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news & opinion OCT 5-11, 2011 | WWW.CONNECTSAVANNAH.COM


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by Jim Morekis |

This is the stinky season in Savannah: The time when the paper mill’s sulfurous odor becomes more prominent, either through an inversion effect brought on by cooler weather or, as the old–timers insist, because this is when International Paper secretly cranks up the output of its smokestacks. The past few days have seen a stinkier autumn kickoff than usual, and this year our water system seems to be the focus. A family member texted me over the weekend asking “Does your tap water smell like B.O.?” A walk downtown brought fetid odors climbing out of stormwater drains. A change in the weather? Or something else? Who knows anymore? We found out over the weekend that the harbor deepening plan which is to be the savior of the local economy — even though our port is already number two in exports in the country — will feature “solutions” to the environmental threat that a deepening will pose to the city drinking water supply. Mayor Johnson, a lame–duck executive in a city whose charter gives the mayor

almost no real power, says — and I paraphrase here — that, golly gee, he sure hopes the kindly feds will find a way to pay for the costly measure of moving our surfacewater treatment infrastructure further upstream to avoid the salt plume pushing upriver after the bottom is gouged out again. Keep in mind that no one disputes that another harbor deepening will have dire effects on the city drinking supply. The dispute is how far the Corps of Engineers and Georgia Ports Authority should go to offset those effects, and who will pay for it from which pot of taxpayer money. In other words, your drinking water — already compromised by saltwater intrusion from years of industrial overuse of the aquifer — is now being explicitly sacrificed

in the name of the port and its dubious guarantee of more jobs in the future (which even a Corps study says is unlikely). There are water problems all over. The other day State Sen. Buddy Carter penned an op–ed in the local daily professing shock and promising action in the wake of an embarrassingly puny million–dollar penalty on a textile plant for essentially turning a 40–mile stretch of the Ogeechee River into a junior Chernobyl. Interestingly, Sen. Carter forgot to mention that he and his party, which controls the entire state government, have devoted years to dismantling environmental regulation in Georgia. Well, bless his heart! If he were totally honest, Carter’s column would have ended like this: “It’s almost as if King America Finishing concluded they’d never be held accountable for their actions. And frankly, I’m shocked the penalty was as high as it was.” Just as long as you don’t blame Buddy. It’s that darn big government at fault. Not that anyone elected him to help run that big government or anything like that.... cs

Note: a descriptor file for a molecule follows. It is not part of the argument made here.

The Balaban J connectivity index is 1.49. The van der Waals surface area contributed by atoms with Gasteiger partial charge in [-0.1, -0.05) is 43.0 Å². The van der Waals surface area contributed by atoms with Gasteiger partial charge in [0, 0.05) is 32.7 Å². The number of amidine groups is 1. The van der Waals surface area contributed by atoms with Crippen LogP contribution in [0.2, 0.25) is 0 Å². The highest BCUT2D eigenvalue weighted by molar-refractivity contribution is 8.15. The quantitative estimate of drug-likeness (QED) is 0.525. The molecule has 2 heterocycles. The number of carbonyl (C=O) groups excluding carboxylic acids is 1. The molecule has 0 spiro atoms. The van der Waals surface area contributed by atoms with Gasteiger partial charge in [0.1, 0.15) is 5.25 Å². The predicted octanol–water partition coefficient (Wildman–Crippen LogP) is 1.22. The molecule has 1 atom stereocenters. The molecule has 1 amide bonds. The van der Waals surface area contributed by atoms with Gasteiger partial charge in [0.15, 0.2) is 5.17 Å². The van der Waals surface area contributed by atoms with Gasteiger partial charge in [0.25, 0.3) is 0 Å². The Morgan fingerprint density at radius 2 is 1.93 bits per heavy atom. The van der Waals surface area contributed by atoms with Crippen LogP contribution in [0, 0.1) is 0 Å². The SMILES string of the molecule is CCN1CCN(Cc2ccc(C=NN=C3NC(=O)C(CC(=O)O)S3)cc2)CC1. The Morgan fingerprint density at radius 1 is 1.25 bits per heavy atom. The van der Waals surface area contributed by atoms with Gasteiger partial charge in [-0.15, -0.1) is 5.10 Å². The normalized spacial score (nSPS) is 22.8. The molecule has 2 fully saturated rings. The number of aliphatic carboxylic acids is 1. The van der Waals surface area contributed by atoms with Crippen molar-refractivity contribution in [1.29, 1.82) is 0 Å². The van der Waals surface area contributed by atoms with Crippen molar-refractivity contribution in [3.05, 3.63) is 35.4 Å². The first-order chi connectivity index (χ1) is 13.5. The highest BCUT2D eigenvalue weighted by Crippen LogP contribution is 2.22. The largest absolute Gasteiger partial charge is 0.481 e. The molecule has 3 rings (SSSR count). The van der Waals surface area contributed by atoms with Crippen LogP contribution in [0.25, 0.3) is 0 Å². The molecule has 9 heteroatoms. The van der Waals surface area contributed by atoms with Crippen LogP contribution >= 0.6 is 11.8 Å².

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Urban forest is part of sustainability

Editor, Last week four candidates for the City’s alderman at large posts attended a forum sponsored by the Savannah Bicycle Campaign and the USGBC Savannah Branch. The forum’s theme was sustainability and transportation and discussion ensued for nearly 1.5 hours. “Sustainability” for Savannah is a complex puzzle with many pieces. Many hot topics were mentioned during the forum, including solar, wind and geothermal energy; electric, hybrid and natural gas fueled cars,

better bus & train options, bicycle routes and city-wide residential and commercial recycling. There were too few mentions of the first R in the trinity: Reduce, Reuse & Recycle. When will Savannah put a limit on what people can throw into those big green garbage bins? And no mention of trees. One reason that so many people come to see our beautiful city is for our tree lined streets, canopy filled parks and abundance of shade during the hot summer months. Without the vibrant and healthy urban forest made up of a variety of tree species, including our beloved Live oak and Magnolias, do you think

we could still have a strong tourism industry? Imagine: boulevard streets baking in the sun, historic district squares carpeted with just grass, and Forsyth and Daffin Parks without a shady bench. The Savannah Tree Foundation is proud of its past work with the City of Savannah and the Park & Tree Department to support our urban forest. Next month when this city elects a new mayor, and city council, let’s be sure our representatives know how important trees are to Savannah’s sustainability. •The Savannah Tree Foundation strongly urges that the City of Savannah plant as many trees

as it removes each year and continue to aspire to a 50 percent tree canopy cover. • We urge that a tree inventory is maintained by trained professionals to afford the city the benefits of this technology. • We recommend that any projects involving trees be conducted under the supervision of the Park and Tree department. The Savannah Tree Foundation applauds the department on developing the Forsyth Park Arboretum and for the research to find tree species suitable for our climate and the urban environment.

Karen Jenkins Director, Savannah Tree Foundation

Profile for Connect Savannah

Oct. 05, 2011 Connect Savannah Issue  

Featuring the true-history scares of Davenport House's Yellow Fever show and the Owens Thomas House pre-Halloween Victorian mourning exhibit...

Oct. 05, 2011 Connect Savannah Issue  

Featuring the true-history scares of Davenport House's Yellow Fever show and the Owens Thomas House pre-Halloween Victorian mourning exhibit...